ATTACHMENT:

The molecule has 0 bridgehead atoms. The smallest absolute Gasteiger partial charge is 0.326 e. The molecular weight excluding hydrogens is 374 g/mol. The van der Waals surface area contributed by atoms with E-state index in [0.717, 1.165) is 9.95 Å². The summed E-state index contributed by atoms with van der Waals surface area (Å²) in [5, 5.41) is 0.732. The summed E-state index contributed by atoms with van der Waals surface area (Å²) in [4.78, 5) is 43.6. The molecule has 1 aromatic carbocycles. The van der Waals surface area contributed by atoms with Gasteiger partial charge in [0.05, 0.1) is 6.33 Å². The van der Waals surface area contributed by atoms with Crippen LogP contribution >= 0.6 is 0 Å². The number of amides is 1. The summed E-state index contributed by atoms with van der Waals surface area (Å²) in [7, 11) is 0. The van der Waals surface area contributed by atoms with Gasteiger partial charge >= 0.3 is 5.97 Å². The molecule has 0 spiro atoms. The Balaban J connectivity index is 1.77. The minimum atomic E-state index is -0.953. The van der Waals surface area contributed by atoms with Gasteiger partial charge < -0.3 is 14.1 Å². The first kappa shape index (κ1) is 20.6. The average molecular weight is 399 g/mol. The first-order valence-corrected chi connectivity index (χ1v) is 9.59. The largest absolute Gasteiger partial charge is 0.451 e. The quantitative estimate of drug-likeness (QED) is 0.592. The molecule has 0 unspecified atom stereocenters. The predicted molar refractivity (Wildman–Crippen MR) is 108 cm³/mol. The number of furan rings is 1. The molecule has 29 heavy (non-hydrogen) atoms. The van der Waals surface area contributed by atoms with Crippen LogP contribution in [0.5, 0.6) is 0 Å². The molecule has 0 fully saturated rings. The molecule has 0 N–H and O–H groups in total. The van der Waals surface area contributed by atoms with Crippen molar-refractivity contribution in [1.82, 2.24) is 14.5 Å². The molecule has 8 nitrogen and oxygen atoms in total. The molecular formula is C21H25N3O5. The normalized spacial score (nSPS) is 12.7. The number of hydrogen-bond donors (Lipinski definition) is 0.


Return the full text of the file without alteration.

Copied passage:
The molecule has 0 bridgehead atoms. The smallest absolute Gasteiger partial charge is 0.326 e. The molecular weight excluding hydrogens is 374 g/mol. The van der Waals surface area contributed by atoms with E-state index in [0.717, 1.165) is 9.95 Å². The summed E-state index contributed by atoms with van der Waals surface area (Å²) in [5, 5.41) is 0.732. The summed E-state index contributed by atoms with van der Waals surface area (Å²) in [4.78, 5) is 43.6. The molecule has 1 aromatic carbocycles. The van der Waals surface area contributed by atoms with Gasteiger partial charge in [0.05, 0.1) is 6.33 Å². The van der Waals surface area contributed by atoms with Crippen LogP contribution >= 0.6 is 0 Å². The number of amides is 1. The summed E-state index contributed by atoms with van der Waals surface area (Å²) in [7, 11) is 0. The van der Waals surface area contributed by atoms with Gasteiger partial charge >= 0.3 is 5.97 Å². The molecule has 0 spiro atoms. The Balaban J connectivity index is 1.77. The minimum atomic E-state index is -0.953. The van der Waals surface area contributed by atoms with Gasteiger partial charge < -0.3 is 14.1 Å². The first kappa shape index (κ1) is 20.6. The average molecular weight is 399 g/mol. The first-order valence-corrected chi connectivity index (χ1v) is 9.59. The largest absolute Gasteiger partial charge is 0.451 e. The quantitative estimate of drug-likeness (QED) is 0.592. The molecule has 0 unspecified atom stereocenters. The predicted molar refractivity (Wildman–Crippen MR) is 108 cm³/mol. The number of furan rings is 1. The molecule has 29 heavy (non-hydrogen) atoms. The van der Waals surface area contributed by atoms with Crippen LogP contribution in [0.5, 0.6) is 0 Å². The molecule has 0 fully saturated rings. The molecule has 0 N–H and O–H groups in total. The van der Waals surface area contributed by atoms with Crippen molar-refractivity contribution in [1.82, 2.24) is 14.5 Å². The molecule has 8 nitrogen and oxygen atoms in total. The molecular formula is C21H25N3O5. The normalized spacial score (nSPS) is 12.7. The number of hydrogen-bond donors (Lipinski definition) is 0.